New Retail Space at Oglebay Institute’s Schrader Environmental Education Center Features Nature-Themed Gifts and Educational Items for Nature Lovers of All Ages
I write about a lot of events for Oglebay Institute: wine tastings, nature walks, art exhibits, and the occasional exciting retail experience. And as much as I do enjoy the evenings that include grapes, I was thrilled to receive an invitation to the soft opening of the Samara Shop, the new retail space at Oglebay Institute’s Schrader Environmental Education Center. I really love to shop, and nature-themed gifts often top my list.
So, what is a samara, and why is the word attached to a gift shop? Samaras are, in their most basic terms, winged achene. (Say what?) The dried fruit of a flowering plant. (Hmm…) You know those little helicopter things that fall out of the trees every year? (Oh, okay!) This is a samara. Their wings provide them a chance for a more extensive dispersal. They come in pairs, and every year in my backyard the ancient silver maples send them down by the thousands. Kids love ‘em. I think adults do too, and they always make me smile. They serve as a joyous reminder of spending time outside playing in nature and represent nature’s unwavering ability to create new life. When you walk into the Samara Shop you’ll see one etched into the floor.
So now you know the why. But what is the Schrader Center selling in the Samara Shop? This answer is nature-themed gifts carefully selected to captivate a sense of wonder and adventure. But, while I think nature books, crafts, and interactive toys for kids are important, I often hesitate to spend my money on them unless they’re going back into the regional economy. So as I walk in, I’m a little wary.
The Schrader Center employees are waiting for me. They’re very excited about this soft opening, as they should be because the shop is light and colorful. I introduce myself and immediately catch sight of a familiar stoneware mug. It’s heavy and bears the imprint of a samara, and before the ladies by the counter can even open their mouths, I recognize it as the work of Mud Ceramics of Thomas, West Virginia. In fact, I’ve just broken my own beloved Mud mug last week and have been drinking my morning coffee out of some abominable cup with a smart-aleck fiddler crab on it and a chip on the rim. So far, so good.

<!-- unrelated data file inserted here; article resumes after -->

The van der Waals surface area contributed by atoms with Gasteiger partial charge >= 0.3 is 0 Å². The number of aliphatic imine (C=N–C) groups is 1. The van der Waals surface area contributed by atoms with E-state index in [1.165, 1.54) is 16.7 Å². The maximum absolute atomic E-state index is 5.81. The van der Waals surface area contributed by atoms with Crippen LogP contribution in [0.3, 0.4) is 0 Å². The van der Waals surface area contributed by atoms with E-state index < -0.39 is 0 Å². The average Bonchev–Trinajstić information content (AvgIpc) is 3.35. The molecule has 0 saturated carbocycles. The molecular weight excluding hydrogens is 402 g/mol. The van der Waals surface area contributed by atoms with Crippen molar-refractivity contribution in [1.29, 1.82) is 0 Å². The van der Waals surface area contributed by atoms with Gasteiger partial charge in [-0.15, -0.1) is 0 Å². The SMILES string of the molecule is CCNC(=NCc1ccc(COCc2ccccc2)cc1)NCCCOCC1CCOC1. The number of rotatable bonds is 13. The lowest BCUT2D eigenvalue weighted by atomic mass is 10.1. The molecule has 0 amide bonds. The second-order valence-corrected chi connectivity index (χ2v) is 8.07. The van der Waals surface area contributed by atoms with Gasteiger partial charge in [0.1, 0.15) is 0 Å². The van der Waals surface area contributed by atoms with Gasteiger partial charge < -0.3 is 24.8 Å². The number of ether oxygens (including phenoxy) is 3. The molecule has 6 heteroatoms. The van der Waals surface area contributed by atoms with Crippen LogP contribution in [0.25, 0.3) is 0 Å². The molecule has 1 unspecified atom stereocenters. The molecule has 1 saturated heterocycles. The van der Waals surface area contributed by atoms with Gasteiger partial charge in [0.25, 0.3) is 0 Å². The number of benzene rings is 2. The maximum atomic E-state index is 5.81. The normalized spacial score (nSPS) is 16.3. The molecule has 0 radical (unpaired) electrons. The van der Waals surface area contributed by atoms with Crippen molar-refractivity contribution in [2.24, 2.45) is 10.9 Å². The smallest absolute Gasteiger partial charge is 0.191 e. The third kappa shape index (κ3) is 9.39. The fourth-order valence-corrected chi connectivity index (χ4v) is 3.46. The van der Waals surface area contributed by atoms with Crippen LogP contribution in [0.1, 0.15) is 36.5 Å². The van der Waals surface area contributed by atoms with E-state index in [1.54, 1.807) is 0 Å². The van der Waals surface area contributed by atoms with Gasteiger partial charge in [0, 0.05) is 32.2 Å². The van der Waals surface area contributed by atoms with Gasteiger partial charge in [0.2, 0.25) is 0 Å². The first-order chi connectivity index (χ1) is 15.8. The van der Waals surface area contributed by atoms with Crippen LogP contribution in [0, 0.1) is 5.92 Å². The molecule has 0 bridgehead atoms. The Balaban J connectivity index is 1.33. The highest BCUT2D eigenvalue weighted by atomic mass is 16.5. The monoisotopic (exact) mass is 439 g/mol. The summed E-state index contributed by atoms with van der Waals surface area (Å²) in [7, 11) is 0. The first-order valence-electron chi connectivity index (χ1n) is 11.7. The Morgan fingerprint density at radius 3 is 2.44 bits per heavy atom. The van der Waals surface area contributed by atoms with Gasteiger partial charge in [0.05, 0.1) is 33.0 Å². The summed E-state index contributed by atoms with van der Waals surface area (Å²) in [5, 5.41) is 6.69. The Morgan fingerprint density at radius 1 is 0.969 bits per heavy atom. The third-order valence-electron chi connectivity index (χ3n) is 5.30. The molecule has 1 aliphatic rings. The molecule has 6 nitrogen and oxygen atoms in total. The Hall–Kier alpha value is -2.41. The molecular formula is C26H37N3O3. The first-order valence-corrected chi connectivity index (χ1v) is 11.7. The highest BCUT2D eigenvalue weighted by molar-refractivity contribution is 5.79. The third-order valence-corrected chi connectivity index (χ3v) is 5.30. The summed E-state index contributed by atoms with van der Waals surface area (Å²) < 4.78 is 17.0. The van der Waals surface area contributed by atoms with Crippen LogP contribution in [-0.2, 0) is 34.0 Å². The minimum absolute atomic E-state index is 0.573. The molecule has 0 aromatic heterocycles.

The employees give me a tour, and I’m drawn to an owl painting by Sue Smith. I’ve mentioned her in previous blogs: She had a booth at the Artists’ Market at Oglebayfest and at the Holiday Art Show and Sale. She paints birds. My husband and I have a special fondness for owls, and the Samara Shop ladies have placed this particularly cute screech owl painting right where it catches my eye. As much as I hate to tinker with their artful display, I take the owl painting for a Father’s Day gift for my husband.
Alice Eastman, Director of the Schrader Environmental Education Center, stops by and notices the owl painting sitting by the register. She recognizes me from her rain barrel class. We talk about the shop, and she tells me that the most popular artists from the Holiday Art Show and Sale are now featured here in Samara, including Sue Smith. I also recognize a collection of Appalachian Mountain Specialty Foods’ items, including the ramp dressing I fell in love with last year. Nearby sits Family Roots Farm’s maple syrup, and soon the shop will carry Windswept Farm’s Wildflower Honey, which I regularly buy at the farmer’s market.
After perusing the edibles, I inspect the literature section. I see children’s books like Stellaluna, about a wayward fruit bat, Outwitting Squirrels by Bill Alder (for those who must wage war on the furry-tailed purloiners of birdseed), and field guides to reptiles, mushrooms, and birds. Many of the authors are local or regional, and I pick up a copy of West Virginia author and Canaan Valley educator George Constantz’s essay collection, Hollows, Peepers & Highlanders, noting other books that will make good nature-themed gifts at Christmas. I also see a selection of beautiful kites my kids would like. Alice reminds me that the shop will have seasonal items as well, the selection changing with the holidays.
As I’m buying my book and my owl painting, I note that the Samara Shop also sells rain barrel kits. Thus far, summer has proven to be hot and dry, and the barrels we made during a Saturday Schrader class filled up in one rain event. I’ve been using that water for my gardens and koi pond. They’re available for $55 and can be easily installed. If you’re interested, the shop employees are happy to help.
When I was a kid, my dad took me to the A.B. Brooks Nature Center every few weeks to buy birdseed. I remember the dark wood, the variety of bird watching books, and the snakes in the basement. The Samara Shop feels different: bright and open but just as comfortable. And, more importantly, the employees at Schrader and Samara maintain their devotion to environmental education. Back then, if we had a bird or a frog question, we knew someone there could answer it. This remains the case today. In addition, Samara offers locals and visitors alike the chance to find creative, local, nature-themed gifts. You can get your nature on and stop by to find birthday presents. You can learn how to collect rainwater, grab an Appalachian Bloody Mary Mix, and find a pair of chickadee earrings. That is, of course, if I don’t beat you to it.
The Samara Shop will be open for business on July 2nd. The Schrader Environmental Education Center is open daily and can be reached at (304) 242-6855.
–Author, Laura Jackson Roberts